Global Anti-Terrorism Law and Policyby Victor V. Ramraj
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Preventing acts of terrorism remains one of the major tasks of domestic governments and regional and international organisations. Terrorism transcends borders, so anti-terrorism law must cross the boundaries of domestic, regional and international law. It also crosses traditional disciplinary boundaries between administrative, constitutional, criminal, financial, immigration, international and military law, as well as the law of war. This second edition provides a comprehensive resource on how domestic, regional and international responses to terrorism have developed since 2001. Chapters that focus on a particular country or region in the Americas, Europe, Africa and Asia are complemented by overarching thematic chapters that take a comparative approach to particular aspects of anti-terrorism law and policy.
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Cambridge University Press
0521851254 - Global Anti-Terrorism Law and Policy - Edited by Victor V. Ramraj, Michael Hor and Kent Roach
VICTOR V. RAMRAJ, MICHAEL HOR AND KENT ROACH
I. Global anti-terrorism law and policy
The terrorist attacks of 11 September 2001 and subsequent attacks in many other parts of the world have resulted in an increased emphasis at the international, regional and national levels on anti-terrorism efforts. All indications are that the prevention of terrorism will be one of the major tasks of domestic governments and regional and international organizations for some time. Anti-terrorism law and policy has become a matter of global concern.
It is important that academics bring their critical and comparative insights to the global development of anti-terrorism law and policy. This will be a challenging task because anti-terrorism law crosses boundaries between states and between domestic, regional and international law. It also crosses traditional disciplinary boundaries between administrative, constitutional, criminal, immigration, military law and the law of war. In addition, insights from a broad range of disciplines including history, international affairs, military studies, philosophy, religion and politics will assist in understanding the development of anti-terrorism law and policy.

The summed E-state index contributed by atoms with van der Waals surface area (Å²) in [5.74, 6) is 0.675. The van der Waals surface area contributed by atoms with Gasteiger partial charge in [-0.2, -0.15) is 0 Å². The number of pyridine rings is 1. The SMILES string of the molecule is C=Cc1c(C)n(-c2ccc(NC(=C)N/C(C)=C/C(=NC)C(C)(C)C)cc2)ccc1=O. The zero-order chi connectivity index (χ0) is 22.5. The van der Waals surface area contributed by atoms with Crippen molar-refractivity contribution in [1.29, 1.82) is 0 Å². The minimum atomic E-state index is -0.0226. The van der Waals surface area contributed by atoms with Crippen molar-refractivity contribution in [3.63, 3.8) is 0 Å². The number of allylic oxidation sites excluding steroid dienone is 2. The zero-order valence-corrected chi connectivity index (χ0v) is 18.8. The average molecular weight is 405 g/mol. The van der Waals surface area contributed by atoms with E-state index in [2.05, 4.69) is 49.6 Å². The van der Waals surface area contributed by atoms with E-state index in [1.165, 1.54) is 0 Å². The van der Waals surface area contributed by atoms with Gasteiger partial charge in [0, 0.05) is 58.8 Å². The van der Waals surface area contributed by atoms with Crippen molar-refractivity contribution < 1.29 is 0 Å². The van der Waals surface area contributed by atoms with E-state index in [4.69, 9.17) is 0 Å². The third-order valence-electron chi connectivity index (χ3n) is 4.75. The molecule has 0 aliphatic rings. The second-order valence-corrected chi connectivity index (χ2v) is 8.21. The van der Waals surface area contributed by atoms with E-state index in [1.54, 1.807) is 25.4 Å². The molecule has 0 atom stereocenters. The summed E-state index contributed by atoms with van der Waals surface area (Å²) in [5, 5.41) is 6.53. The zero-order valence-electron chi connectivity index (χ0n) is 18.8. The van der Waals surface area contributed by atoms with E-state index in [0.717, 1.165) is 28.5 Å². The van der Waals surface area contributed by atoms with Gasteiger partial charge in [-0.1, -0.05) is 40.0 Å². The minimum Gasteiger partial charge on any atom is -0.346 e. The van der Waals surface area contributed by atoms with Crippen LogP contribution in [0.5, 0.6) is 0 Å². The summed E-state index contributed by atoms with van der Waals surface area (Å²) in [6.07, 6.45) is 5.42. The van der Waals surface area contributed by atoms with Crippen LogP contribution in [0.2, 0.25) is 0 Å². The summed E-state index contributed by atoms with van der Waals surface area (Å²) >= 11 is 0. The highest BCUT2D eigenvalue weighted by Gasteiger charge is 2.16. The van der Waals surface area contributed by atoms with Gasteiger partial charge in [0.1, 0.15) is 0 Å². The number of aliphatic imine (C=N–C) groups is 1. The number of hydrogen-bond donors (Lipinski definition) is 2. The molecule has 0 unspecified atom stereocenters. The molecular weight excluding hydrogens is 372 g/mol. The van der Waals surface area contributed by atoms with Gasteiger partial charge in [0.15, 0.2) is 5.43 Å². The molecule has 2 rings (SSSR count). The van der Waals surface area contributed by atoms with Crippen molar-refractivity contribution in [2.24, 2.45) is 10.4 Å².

This book is designed to contribute to the growing field of comparative and international studies of anti-terrorism law and policy. The chapters in this book are revised versions of papers presented at a major international research symposium in Singapore in June 2004 that brought together leading legal academics from around the world to examine and compare anti-terrorism laws and policies in many of the major jurisdictions.
A particular feature of this book is the combination of chapters that focus on a particular country or region and overarching thematic chapters that take an overtly comparative approach by examining particular aspects of anti-terrorism law and policy.
Part One adopts various theoretical perspectives on anti-terrorism law and policy. The chapters in this Part examine distinctions between illegitimate terrorism and legitimate anti-terrorism, the definition of terrorism, and the role of risk perception and of legality in anti-terrorism efforts.
Part Two engages in a comparative study of anti-terrorism measures including the criminal law, laws against the financing of terrorism, immigration and asylum laws, laws involving technology and the regulation of aviation and maritime security.
Part Three discusses anti-terrorism law and policy in the strategically important and theoretical complex region of Asia. Various papers examine the evolution of anti-terrorism law and policy in Malaysia and Singapore, Indonesia, the Philippines, Japan, India and Hong Kong.